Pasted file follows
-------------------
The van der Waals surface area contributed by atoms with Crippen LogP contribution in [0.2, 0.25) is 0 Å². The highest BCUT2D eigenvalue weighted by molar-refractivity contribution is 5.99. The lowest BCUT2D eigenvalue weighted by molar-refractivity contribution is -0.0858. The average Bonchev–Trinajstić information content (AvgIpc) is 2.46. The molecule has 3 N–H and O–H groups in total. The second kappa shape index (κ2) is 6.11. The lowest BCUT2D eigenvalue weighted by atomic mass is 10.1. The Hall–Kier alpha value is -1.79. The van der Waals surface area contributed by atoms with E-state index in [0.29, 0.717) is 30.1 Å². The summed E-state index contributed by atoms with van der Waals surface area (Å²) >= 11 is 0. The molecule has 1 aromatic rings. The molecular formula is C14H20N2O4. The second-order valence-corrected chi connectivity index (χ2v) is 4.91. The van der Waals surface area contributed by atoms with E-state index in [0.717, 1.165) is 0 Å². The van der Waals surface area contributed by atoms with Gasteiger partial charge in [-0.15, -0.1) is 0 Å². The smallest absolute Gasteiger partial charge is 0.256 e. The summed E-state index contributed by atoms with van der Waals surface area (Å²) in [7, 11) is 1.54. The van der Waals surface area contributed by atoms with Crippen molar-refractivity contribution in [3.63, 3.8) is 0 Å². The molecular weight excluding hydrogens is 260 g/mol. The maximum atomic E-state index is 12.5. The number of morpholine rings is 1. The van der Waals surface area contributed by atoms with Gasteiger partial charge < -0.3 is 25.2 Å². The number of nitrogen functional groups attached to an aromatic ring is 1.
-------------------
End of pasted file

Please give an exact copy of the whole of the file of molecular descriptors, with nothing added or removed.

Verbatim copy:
The van der Waals surface area contributed by atoms with Crippen LogP contribution in [0.2, 0.25) is 0 Å². The highest BCUT2D eigenvalue weighted by molar-refractivity contribution is 5.99. The lowest BCUT2D eigenvalue weighted by molar-refractivity contribution is -0.0858. The average Bonchev–Trinajstić information content (AvgIpc) is 2.46. The molecule has 3 N–H and O–H groups in total. The second kappa shape index (κ2) is 6.11. The lowest BCUT2D eigenvalue weighted by atomic mass is 10.1. The Hall–Kier alpha value is -1.79. The van der Waals surface area contributed by atoms with E-state index in [0.29, 0.717) is 30.1 Å². The summed E-state index contributed by atoms with van der Waals surface area (Å²) >= 11 is 0. The molecule has 1 aromatic rings. The molecular formula is C14H20N2O4. The second-order valence-corrected chi connectivity index (χ2v) is 4.91. The van der Waals surface area contributed by atoms with E-state index in [0.717, 1.165) is 0 Å². The van der Waals surface area contributed by atoms with Gasteiger partial charge in [-0.15, -0.1) is 0 Å². The smallest absolute Gasteiger partial charge is 0.256 e. The summed E-state index contributed by atoms with van der Waals surface area (Å²) in [7, 11) is 1.54. The van der Waals surface area contributed by atoms with Crippen molar-refractivity contribution in [3.63, 3.8) is 0 Å². The molecular weight excluding hydrogens is 260 g/mol. The maximum atomic E-state index is 12.5. The number of morpholine rings is 1. The van der Waals surface area contributed by atoms with Gasteiger partial charge < -0.3 is 25.2 Å². The number of nitrogen functional groups attached to an aromatic ring is 1.